Rain Daisy Handspinning

I bought my first spindle in 1998 along with a booklet called something generic like "How to Spin" and a pound of wool, half red and half blue.  For days I wrestled with that horrible red and blue wool and the unclear instructions in that book, and somehow I managed to produce yarn.  Now I have half a dozen different spindles, from a featherweight tahkli support spindle to a custom-made six-ounce drop spindle, but mostly I spin using my beautiful Kromski Symphony spinning wheel.  I'm a juried member of Appalachian Arts, and I'm also a member of the Tennessee Valley Handspinners Guild.

Check out my essay in the spring 2007 Spin-Off magazine!  I also have an article "Spinning in Fairy Tales" in the first issue of Les Bonnes Fees.  (For my published fiction, visit my page for K.C. Shaw's fiction.)

My Gallery Instructions
Yarn spun from different fibers
Knit pieces
Crochet pieces
Works in progress
Using a tahkli spindle/spinning cat fur
Using a drum carder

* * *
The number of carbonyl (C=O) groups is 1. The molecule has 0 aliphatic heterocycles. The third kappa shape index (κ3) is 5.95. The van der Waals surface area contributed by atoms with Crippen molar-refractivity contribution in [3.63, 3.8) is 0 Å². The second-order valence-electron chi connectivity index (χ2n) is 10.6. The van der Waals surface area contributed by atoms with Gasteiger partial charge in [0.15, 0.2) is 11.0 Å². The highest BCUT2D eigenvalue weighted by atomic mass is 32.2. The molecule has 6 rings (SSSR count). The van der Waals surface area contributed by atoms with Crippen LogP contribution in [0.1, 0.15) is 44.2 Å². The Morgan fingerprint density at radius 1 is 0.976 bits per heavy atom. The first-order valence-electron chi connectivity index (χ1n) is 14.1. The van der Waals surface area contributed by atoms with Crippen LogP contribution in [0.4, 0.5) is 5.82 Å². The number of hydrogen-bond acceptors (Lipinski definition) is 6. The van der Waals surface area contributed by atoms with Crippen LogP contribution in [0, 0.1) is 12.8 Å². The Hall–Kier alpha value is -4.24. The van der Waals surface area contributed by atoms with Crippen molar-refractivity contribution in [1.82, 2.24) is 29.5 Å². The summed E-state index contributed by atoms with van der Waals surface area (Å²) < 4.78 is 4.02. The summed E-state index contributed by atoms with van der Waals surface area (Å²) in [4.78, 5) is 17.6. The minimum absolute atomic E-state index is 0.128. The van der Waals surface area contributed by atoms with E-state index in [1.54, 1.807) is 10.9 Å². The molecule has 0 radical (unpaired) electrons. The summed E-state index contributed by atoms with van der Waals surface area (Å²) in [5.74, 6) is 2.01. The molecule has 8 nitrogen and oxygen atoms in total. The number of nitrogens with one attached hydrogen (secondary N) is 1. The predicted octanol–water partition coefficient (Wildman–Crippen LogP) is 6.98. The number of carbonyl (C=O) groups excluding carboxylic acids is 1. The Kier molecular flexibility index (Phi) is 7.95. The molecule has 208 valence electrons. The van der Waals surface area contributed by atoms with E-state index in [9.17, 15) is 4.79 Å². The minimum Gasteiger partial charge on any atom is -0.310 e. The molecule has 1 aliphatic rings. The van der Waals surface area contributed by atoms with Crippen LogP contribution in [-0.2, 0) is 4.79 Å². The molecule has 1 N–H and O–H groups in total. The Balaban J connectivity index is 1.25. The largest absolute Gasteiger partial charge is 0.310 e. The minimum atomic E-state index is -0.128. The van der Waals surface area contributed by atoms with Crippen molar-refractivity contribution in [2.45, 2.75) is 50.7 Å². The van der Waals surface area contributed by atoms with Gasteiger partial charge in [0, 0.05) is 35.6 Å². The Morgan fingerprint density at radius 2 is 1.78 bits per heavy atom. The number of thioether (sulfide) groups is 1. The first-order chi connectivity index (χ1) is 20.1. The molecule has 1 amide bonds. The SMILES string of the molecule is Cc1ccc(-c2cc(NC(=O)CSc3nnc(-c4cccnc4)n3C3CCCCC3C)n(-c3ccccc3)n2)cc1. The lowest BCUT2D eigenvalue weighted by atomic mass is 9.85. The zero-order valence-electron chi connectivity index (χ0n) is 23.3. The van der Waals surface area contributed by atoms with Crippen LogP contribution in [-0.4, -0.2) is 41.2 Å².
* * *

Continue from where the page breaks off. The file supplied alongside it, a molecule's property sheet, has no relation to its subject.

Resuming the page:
Directions for using a crazy daisy yarn winder

A Few Outside Links:

All Fiber Arts
HJS Studio --has excellent information about preparing wool

spinning

Kromski Symphony spinning wheel

Demonstrating spinning at Appalachian Arts, April 2005.  It was about 45-50 degrees that day although it doesn't look it; I kept having to go inside and warm my hands up. Here's a picture of my Kromski Symphony.  It's a Saxony type wheel, double drive although it does have a Scotch tensioning system I can install instead.  The drive band is hemp and the footmen are tied to the treadles with leather bands, so while this is a new wheel it does have a traditional look.

It's only been about a century since the spinning wheel and spindle became decorations rather than everyday items for most people.  In many cultures spinning is still a required daily activity, needed to produce the yarn and thread to make new garments.  It takes a lot of yarn to make one outfit, and to get that yarn a lot of labor is required--shearing the sheep (or other animal), preparing the fiber, and spinning and then plying the yarn.  When I spin I feel a connection to spinners today as well as to my own ancestors, mostly women, who spun constantly to keep their families clothed.  --Katherine Shaw, 2005

Page updated 15 June 2008.